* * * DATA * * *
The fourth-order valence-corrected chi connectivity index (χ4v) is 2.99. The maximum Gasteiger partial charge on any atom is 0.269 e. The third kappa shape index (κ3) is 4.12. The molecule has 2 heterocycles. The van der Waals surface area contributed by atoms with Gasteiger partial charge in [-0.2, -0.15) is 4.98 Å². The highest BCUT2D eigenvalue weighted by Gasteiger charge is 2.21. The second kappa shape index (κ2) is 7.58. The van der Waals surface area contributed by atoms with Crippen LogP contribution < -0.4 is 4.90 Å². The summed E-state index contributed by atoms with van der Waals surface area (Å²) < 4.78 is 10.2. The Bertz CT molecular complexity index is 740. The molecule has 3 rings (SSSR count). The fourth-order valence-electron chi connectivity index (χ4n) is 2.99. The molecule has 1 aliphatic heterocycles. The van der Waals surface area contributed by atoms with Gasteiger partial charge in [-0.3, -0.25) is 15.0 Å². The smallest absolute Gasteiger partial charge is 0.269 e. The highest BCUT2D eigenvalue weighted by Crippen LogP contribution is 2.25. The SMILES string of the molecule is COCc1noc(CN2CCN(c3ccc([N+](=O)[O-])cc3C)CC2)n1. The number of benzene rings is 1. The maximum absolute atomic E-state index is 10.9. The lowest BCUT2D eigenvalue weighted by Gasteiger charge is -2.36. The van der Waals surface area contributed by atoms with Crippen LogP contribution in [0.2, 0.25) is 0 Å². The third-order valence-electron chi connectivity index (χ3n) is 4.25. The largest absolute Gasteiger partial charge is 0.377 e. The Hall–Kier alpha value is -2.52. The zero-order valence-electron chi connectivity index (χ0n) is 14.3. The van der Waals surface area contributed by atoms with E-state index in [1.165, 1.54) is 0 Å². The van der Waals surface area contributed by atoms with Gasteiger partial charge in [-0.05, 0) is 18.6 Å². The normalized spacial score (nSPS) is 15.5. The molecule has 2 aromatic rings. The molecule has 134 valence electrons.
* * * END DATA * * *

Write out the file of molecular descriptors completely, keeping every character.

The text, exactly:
The fourth-order valence-corrected chi connectivity index (χ4v) is 2.99. The maximum Gasteiger partial charge on any atom is 0.269 e. The third kappa shape index (κ3) is 4.12. The molecule has 2 heterocycles. The van der Waals surface area contributed by atoms with Gasteiger partial charge in [-0.2, -0.15) is 4.98 Å². The highest BCUT2D eigenvalue weighted by Gasteiger charge is 2.21. The second kappa shape index (κ2) is 7.58. The van der Waals surface area contributed by atoms with Crippen LogP contribution < -0.4 is 4.90 Å². The summed E-state index contributed by atoms with van der Waals surface area (Å²) < 4.78 is 10.2. The Bertz CT molecular complexity index is 740. The molecule has 3 rings (SSSR count). The fourth-order valence-electron chi connectivity index (χ4n) is 2.99. The molecule has 1 aliphatic heterocycles. The van der Waals surface area contributed by atoms with Gasteiger partial charge in [-0.3, -0.25) is 15.0 Å². The smallest absolute Gasteiger partial charge is 0.269 e. The highest BCUT2D eigenvalue weighted by Crippen LogP contribution is 2.25. The SMILES string of the molecule is COCc1noc(CN2CCN(c3ccc([N+](=O)[O-])cc3C)CC2)n1. The number of benzene rings is 1. The maximum absolute atomic E-state index is 10.9. The lowest BCUT2D eigenvalue weighted by Gasteiger charge is -2.36. The van der Waals surface area contributed by atoms with Crippen LogP contribution in [0.2, 0.25) is 0 Å². The third-order valence-electron chi connectivity index (χ3n) is 4.25. The largest absolute Gasteiger partial charge is 0.377 e. The Hall–Kier alpha value is -2.52. The zero-order valence-electron chi connectivity index (χ0n) is 14.3. The van der Waals surface area contributed by atoms with E-state index in [1.165, 1.54) is 0 Å². The van der Waals surface area contributed by atoms with Gasteiger partial charge in [-0.05, 0) is 18.6 Å². The normalized spacial score (nSPS) is 15.5. The molecule has 2 aromatic rings. The molecule has 134 valence electrons.